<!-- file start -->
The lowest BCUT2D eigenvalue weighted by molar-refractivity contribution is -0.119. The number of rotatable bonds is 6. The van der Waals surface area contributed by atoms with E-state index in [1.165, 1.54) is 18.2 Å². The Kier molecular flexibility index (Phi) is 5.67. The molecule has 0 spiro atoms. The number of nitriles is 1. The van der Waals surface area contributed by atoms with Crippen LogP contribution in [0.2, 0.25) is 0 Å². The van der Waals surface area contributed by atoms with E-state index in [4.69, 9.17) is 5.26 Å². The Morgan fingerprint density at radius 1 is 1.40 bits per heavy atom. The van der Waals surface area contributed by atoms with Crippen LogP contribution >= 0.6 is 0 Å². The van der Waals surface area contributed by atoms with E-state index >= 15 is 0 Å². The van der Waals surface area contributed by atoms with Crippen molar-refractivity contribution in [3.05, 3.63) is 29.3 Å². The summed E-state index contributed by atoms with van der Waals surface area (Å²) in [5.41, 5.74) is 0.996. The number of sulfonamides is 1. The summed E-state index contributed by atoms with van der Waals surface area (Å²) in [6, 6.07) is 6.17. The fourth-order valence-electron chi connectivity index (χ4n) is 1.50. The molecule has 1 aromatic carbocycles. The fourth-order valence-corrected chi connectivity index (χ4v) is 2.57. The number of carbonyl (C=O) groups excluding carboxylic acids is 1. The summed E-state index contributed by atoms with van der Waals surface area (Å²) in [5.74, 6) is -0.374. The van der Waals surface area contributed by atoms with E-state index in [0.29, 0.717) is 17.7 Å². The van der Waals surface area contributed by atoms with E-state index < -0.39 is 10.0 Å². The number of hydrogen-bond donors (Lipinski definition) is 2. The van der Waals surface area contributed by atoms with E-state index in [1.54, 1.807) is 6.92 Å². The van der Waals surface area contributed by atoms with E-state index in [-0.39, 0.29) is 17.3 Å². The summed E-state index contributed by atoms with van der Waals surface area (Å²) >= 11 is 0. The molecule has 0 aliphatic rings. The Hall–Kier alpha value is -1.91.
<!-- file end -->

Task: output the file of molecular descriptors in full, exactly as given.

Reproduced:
The lowest BCUT2D eigenvalue weighted by molar-refractivity contribution is -0.119. The number of rotatable bonds is 6. The van der Waals surface area contributed by atoms with E-state index in [1.165, 1.54) is 18.2 Å². The Kier molecular flexibility index (Phi) is 5.67. The molecule has 0 spiro atoms. The number of nitriles is 1. The van der Waals surface area contributed by atoms with Crippen LogP contribution in [0.2, 0.25) is 0 Å². The van der Waals surface area contributed by atoms with E-state index in [4.69, 9.17) is 5.26 Å². The Morgan fingerprint density at radius 1 is 1.40 bits per heavy atom. The van der Waals surface area contributed by atoms with Crippen LogP contribution >= 0.6 is 0 Å². The van der Waals surface area contributed by atoms with E-state index >= 15 is 0 Å². The van der Waals surface area contributed by atoms with Crippen molar-refractivity contribution in [3.05, 3.63) is 29.3 Å². The summed E-state index contributed by atoms with van der Waals surface area (Å²) in [5.41, 5.74) is 0.996. The number of sulfonamides is 1. The summed E-state index contributed by atoms with van der Waals surface area (Å²) in [6, 6.07) is 6.17. The fourth-order valence-electron chi connectivity index (χ4n) is 1.50. The molecule has 1 aromatic carbocycles. The fourth-order valence-corrected chi connectivity index (χ4v) is 2.57. The number of carbonyl (C=O) groups excluding carboxylic acids is 1. The summed E-state index contributed by atoms with van der Waals surface area (Å²) in [5.74, 6) is -0.374. The van der Waals surface area contributed by atoms with E-state index in [0.29, 0.717) is 17.7 Å². The van der Waals surface area contributed by atoms with E-state index < -0.39 is 10.0 Å². The number of hydrogen-bond donors (Lipinski definition) is 2. The van der Waals surface area contributed by atoms with E-state index in [1.54, 1.807) is 6.92 Å². The van der Waals surface area contributed by atoms with E-state index in [-0.39, 0.29) is 17.3 Å². The summed E-state index contributed by atoms with van der Waals surface area (Å²) >= 11 is 0. The molecule has 0 aliphatic rings. The Hall–Kier alpha value is -1.91.